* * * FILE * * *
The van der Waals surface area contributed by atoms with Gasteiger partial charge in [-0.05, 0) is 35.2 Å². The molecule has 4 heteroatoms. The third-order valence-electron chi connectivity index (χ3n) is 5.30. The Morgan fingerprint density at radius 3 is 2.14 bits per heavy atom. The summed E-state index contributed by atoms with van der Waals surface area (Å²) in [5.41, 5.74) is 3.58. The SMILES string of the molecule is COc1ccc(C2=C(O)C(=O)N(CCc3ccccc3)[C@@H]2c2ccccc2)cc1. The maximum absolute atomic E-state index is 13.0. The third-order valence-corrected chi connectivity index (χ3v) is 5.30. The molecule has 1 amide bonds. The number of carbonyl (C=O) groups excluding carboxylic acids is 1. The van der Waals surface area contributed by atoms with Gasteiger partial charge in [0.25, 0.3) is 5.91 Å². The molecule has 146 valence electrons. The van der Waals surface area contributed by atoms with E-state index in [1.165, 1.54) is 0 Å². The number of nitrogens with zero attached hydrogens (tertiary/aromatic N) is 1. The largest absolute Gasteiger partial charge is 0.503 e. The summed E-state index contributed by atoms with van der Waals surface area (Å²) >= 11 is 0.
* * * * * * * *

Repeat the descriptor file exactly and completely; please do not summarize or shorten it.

The van der Waals surface area contributed by atoms with Gasteiger partial charge in [-0.05, 0) is 35.2 Å². The molecule has 4 heteroatoms. The third-order valence-electron chi connectivity index (χ3n) is 5.30. The Morgan fingerprint density at radius 3 is 2.14 bits per heavy atom. The summed E-state index contributed by atoms with van der Waals surface area (Å²) in [5.41, 5.74) is 3.58. The SMILES string of the molecule is COc1ccc(C2=C(O)C(=O)N(CCc3ccccc3)[C@@H]2c2ccccc2)cc1. The maximum absolute atomic E-state index is 13.0. The third-order valence-corrected chi connectivity index (χ3v) is 5.30. The molecule has 1 amide bonds. The number of carbonyl (C=O) groups excluding carboxylic acids is 1. The van der Waals surface area contributed by atoms with Gasteiger partial charge in [0.25, 0.3) is 5.91 Å². The molecule has 146 valence electrons. The van der Waals surface area contributed by atoms with E-state index in [1.165, 1.54) is 0 Å². The number of nitrogens with zero attached hydrogens (tertiary/aromatic N) is 1. The largest absolute Gasteiger partial charge is 0.503 e. The summed E-state index contributed by atoms with van der Waals surface area (Å²) >= 11 is 0.